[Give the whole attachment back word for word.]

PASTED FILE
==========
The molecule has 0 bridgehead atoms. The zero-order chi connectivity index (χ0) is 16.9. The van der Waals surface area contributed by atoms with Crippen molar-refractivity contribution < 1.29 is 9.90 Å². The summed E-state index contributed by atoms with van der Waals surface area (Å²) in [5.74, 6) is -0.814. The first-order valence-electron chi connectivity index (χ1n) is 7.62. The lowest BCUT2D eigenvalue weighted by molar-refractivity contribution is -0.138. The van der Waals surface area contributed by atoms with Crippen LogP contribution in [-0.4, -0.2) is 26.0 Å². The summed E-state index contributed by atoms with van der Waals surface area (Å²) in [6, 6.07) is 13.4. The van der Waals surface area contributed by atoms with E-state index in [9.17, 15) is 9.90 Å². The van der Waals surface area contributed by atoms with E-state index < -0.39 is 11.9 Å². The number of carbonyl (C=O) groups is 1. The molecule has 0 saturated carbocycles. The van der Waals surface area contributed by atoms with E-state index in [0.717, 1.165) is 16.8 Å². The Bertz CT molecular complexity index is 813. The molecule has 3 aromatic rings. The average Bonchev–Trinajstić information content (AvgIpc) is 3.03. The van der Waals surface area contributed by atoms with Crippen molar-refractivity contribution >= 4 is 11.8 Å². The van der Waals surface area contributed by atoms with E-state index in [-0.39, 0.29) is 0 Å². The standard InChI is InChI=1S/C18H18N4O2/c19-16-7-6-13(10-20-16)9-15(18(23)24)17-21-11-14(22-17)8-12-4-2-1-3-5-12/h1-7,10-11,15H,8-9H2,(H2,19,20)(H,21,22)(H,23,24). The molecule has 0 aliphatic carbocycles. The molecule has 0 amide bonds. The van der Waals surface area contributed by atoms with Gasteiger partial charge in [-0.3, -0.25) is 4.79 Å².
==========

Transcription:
The molecule has 0 bridgehead atoms. The zero-order chi connectivity index (χ0) is 16.9. The van der Waals surface area contributed by atoms with Crippen molar-refractivity contribution < 1.29 is 9.90 Å². The summed E-state index contributed by atoms with van der Waals surface area (Å²) in [5.74, 6) is -0.814. The first-order valence-electron chi connectivity index (χ1n) is 7.62. The lowest BCUT2D eigenvalue weighted by molar-refractivity contribution is -0.138. The van der Waals surface area contributed by atoms with Crippen LogP contribution in [-0.4, -0.2) is 26.0 Å². The summed E-state index contributed by atoms with van der Waals surface area (Å²) in [6, 6.07) is 13.4. The van der Waals surface area contributed by atoms with E-state index in [9.17, 15) is 9.90 Å². The van der Waals surface area contributed by atoms with E-state index < -0.39 is 11.9 Å². The number of carbonyl (C=O) groups is 1. The molecule has 0 saturated carbocycles. The van der Waals surface area contributed by atoms with E-state index in [0.717, 1.165) is 16.8 Å². The Bertz CT molecular complexity index is 813. The molecule has 3 aromatic rings. The average Bonchev–Trinajstić information content (AvgIpc) is 3.03. The van der Waals surface area contributed by atoms with Crippen molar-refractivity contribution >= 4 is 11.8 Å². The van der Waals surface area contributed by atoms with E-state index in [-0.39, 0.29) is 0 Å². The standard InChI is InChI=1S/C18H18N4O2/c19-16-7-6-13(10-20-16)9-15(18(23)24)17-21-11-14(22-17)8-12-4-2-1-3-5-12/h1-7,10-11,15H,8-9H2,(H2,19,20)(H,21,22)(H,23,24). The molecule has 0 aliphatic carbocycles. The molecule has 0 amide bonds. The van der Waals surface area contributed by atoms with Gasteiger partial charge in [-0.3, -0.25) is 4.79 Å².